David Herndon has struggled. Kyle Kendrick has underperformed. Antonio Bastardo is not the same pitcher he was for most of 2011. Stutes wasn't good before hitting the DL, and Brian Sanches was underwhelming in his brief stint with the Phillies.
The only guy who's performed to expectations has been Jonathan Papelbon, and even he's being used in the wrong situations (though that's not his fault).
Then there's the defensive woes.
Hunter Pence has dropped fly balls like it's an everyday thing. Ty Wigginton hasn't had a stellar glove at first, though that was to be expected. Placido Polanco has had an error or two, as has Jimmy Rollins. These defensive mistakes cost teams ballgames, as Pence's fly ball almost did yesterday. It's a problem.
With Utley's steady glove and Howard's experience at first base (though he lacks top-notch first base defense), that part could slightly improve. But the rest of it is dependent on solely the individual, and if this team can't play fundamental baseball, then there's going to be some problems down the road.
What Does It All Boil Down To?
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Ryan Howard and Chase Utley could both be back either sometime later this month or the next. When exactly it'll be is anyone's guess. But will their returns solve problems already created by this Phillies team?
Not necessarily, no.
In Utley and Howard's cases, their own hitting isn't sure to improve. Their careers are already on a downward trend. And with the way the rest of the team is hitting and pitching (excluding the starters and Papelbon), this team is in trouble. Deep, deep trouble.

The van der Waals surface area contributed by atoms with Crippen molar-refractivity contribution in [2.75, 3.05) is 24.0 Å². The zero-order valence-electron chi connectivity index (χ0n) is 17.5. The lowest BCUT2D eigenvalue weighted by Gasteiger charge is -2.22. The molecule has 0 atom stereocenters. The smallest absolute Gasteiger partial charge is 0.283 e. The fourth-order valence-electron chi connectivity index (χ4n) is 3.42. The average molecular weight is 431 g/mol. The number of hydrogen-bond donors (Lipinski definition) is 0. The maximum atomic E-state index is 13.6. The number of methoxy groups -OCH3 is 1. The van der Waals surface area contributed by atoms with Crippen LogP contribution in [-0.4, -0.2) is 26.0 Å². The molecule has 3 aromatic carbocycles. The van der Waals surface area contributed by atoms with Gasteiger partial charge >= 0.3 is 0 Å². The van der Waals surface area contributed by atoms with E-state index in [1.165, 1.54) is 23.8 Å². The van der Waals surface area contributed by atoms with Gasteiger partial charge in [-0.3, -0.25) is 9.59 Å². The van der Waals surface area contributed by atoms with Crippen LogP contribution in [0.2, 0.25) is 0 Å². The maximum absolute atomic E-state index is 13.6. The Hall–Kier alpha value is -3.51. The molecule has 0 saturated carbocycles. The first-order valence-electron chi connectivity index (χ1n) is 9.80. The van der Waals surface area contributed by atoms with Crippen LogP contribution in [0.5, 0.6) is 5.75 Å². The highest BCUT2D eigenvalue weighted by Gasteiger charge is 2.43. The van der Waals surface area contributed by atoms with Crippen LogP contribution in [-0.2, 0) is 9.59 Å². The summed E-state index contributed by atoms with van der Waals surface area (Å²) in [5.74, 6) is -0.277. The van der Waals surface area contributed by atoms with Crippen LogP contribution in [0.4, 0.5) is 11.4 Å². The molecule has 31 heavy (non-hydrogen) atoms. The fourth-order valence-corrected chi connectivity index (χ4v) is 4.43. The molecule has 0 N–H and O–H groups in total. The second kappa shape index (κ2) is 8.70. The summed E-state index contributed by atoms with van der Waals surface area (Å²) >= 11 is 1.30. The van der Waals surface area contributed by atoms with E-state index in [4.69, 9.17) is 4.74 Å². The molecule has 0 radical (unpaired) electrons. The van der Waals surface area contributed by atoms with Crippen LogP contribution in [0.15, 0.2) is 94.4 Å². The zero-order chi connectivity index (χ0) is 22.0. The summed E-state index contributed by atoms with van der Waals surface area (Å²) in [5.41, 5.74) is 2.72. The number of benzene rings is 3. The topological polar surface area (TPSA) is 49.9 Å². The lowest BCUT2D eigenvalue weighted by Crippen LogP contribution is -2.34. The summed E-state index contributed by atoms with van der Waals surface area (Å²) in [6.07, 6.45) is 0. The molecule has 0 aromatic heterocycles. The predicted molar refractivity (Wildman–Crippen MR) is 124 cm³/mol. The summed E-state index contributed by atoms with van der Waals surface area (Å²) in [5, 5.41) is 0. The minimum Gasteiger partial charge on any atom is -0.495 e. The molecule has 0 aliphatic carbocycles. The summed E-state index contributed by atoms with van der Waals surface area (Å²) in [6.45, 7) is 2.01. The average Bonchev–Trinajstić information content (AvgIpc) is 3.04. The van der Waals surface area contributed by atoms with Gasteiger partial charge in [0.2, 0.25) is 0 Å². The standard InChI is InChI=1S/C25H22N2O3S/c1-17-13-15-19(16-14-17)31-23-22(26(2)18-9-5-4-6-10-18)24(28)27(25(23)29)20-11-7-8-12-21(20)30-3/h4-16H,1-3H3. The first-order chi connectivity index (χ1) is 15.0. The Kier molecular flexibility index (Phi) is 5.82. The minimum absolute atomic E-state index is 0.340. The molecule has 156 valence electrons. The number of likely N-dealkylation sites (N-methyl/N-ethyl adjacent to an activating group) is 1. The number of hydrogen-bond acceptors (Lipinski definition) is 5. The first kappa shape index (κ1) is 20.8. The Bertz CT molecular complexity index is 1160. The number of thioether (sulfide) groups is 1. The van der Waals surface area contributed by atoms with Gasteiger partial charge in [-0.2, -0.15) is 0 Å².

There are more problems than are being made clear, and that will be more evident upon the lackluster returns of Howard and Utley. This team needs an impact bat, but they lack the assets to get a deal done. And even if they went after a Kevin Youkilis-type—a player who could be had for little—he's not even a guarantee to stay healthy.
After a certain point, it may be time to just consider the season a lost cause. I'm not saying that's now, and I'm not saying that after June the Phillies would be in the same position. But if there's anything to keep in mind, it's that this team needs help, and whether than comes from better play, an acquisition at the trade deadline or the selling off of players to get players for the future, the Phillies will take anything and anyone they can get.
This team has more problems on its hands than it knows what to do with. Let's just hope that Utley and Howard returning eases the pain.